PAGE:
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This article is part of the Research Topic Cognition and Sleep in Parkinson’s disease (PD)

Hypothesis & Theory ARTICLE

Front. Neurol., 05 June 2013 |

The serendipity case of the pedunculopontine nucleus low-frequency brain stimulation: chasing a gait response, finding sleep, and cognition improvement

Alessandro Stefani1,2*, Antonella Peppe2, Salvatore Galati3, Mario Stampanoni Bassi1, Vincenza D’Angelo1 and Mariangela Pierantozzi1
  • 1Department of Neuroscience, “Tor Vergata” University, Rome, Italy
  • 2IRCCS, Fondazione Santa Lucia, Rome, Italy
  • 3Neurocenter of Southern Switzerland, Lugano, Switzerland

Deep brain stimulation (DBS) of the subthalamic nucleus (STN) is an efficacious therapy for Parkinson’s disease (PD) but its effects on non-motor facets may be detrimental. The low-frequency stimulation (LFS) of the pedunculopontine nucleus (PPN or the nucleus tegmenti pedunculopontini – PPTg-) opened new perspectives. In our hands, PPTg-LFS revealed a modest influence on gait but increased sleep quality and degree of attentiveness. At odds with potential adverse events following STN-DBS, executive functions, under PPTg-ON, ameliorated. A recent study comparing both targets found that only PPTg-LFS improved night-time sleep and daytime sleepiness. Chances are that different neurosurgical groups influence either the PPN sub-portion identified as pars dissipata (more interconnected with GPi/STN) or the caudal PPN region known as pars compacta, preferentially targeting intralaminar and associative nucleus of the thalamus. Yet, the wide electrical field delivered affects a plethora of en passant circuits, and a fine distinction on the specific pathways involved is elusive. This review explores our angle of vision, by which PPTg-LFS activates cholinergic and glutamatergic ascending fibers, influencing non-motor behaviors.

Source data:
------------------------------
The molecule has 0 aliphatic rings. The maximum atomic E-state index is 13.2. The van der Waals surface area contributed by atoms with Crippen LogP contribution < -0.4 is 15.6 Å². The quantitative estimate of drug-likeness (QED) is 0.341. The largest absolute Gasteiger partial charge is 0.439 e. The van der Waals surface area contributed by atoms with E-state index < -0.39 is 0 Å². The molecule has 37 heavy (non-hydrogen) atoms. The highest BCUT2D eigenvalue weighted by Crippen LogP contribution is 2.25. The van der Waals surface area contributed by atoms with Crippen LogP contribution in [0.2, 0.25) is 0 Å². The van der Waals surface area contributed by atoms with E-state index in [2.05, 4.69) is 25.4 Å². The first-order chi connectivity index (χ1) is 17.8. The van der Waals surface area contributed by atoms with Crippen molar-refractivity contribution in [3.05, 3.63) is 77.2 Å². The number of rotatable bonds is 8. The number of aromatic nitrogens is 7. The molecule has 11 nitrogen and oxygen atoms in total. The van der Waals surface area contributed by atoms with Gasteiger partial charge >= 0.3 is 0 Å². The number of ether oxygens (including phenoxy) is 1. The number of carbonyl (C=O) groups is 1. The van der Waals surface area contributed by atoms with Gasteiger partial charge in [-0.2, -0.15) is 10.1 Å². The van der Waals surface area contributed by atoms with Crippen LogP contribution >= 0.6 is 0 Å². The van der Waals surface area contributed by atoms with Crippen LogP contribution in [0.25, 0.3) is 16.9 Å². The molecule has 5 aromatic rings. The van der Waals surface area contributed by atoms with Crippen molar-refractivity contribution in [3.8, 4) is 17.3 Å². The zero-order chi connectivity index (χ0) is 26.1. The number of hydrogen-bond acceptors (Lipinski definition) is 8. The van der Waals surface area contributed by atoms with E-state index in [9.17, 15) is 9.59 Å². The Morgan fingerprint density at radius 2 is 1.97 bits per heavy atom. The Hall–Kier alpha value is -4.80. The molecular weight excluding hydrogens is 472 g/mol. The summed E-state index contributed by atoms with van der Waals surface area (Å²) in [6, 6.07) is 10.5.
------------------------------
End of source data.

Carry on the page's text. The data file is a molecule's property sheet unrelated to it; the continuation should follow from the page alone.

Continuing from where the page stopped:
Keywords: deep brain stimulation, Parkinson disease, neuromodulation, executive function, sleep structure

Citation: Stefani A, Peppe A, Galati S, Stampanoni Bassi M, D’Angelo V and Pierantozzi M (2013) The serendipity case of the pedunculopontine nucleus low-frequency brain stimulation: chasing a gait response, finding sleep, and cognition improvement. Front. Neurol. 4:68. doi: 10.3389/fneur.2013.00068

Received: 16 August 2012; Accepted: 22 May 2013;
Published online: 05 June 2013.

Edited by:

Giovanni Albani, Istituto Auxologico Italiano, Italy

Reviewed by:

Alberto Albanese, Università Cattolica del Sacro Cuore, Italy
Mário M. Rosa, Universidade de Lisboa, Portugal
Josep Valls-Sole, Hospital Clinic, Spain

Copyright: © 2013 Stefani, Peppe, Galati, Stampanoni Bassi, D’Angelo and Pierantozzi. This is an open-access article distributed under the terms of the Creative Commons Attribution License, which permits use, distribution and reproduction in other forums, provided the original authors and source are credited and subject to any copyright notices concerning any third-party graphics etc.

*Correspondence: Alessandro Stefani, Movement Disorder Center, Department of System Medicine, “Tor Vergata” University, Viale Montpellier 1, Rome 00133, Italy e-mail: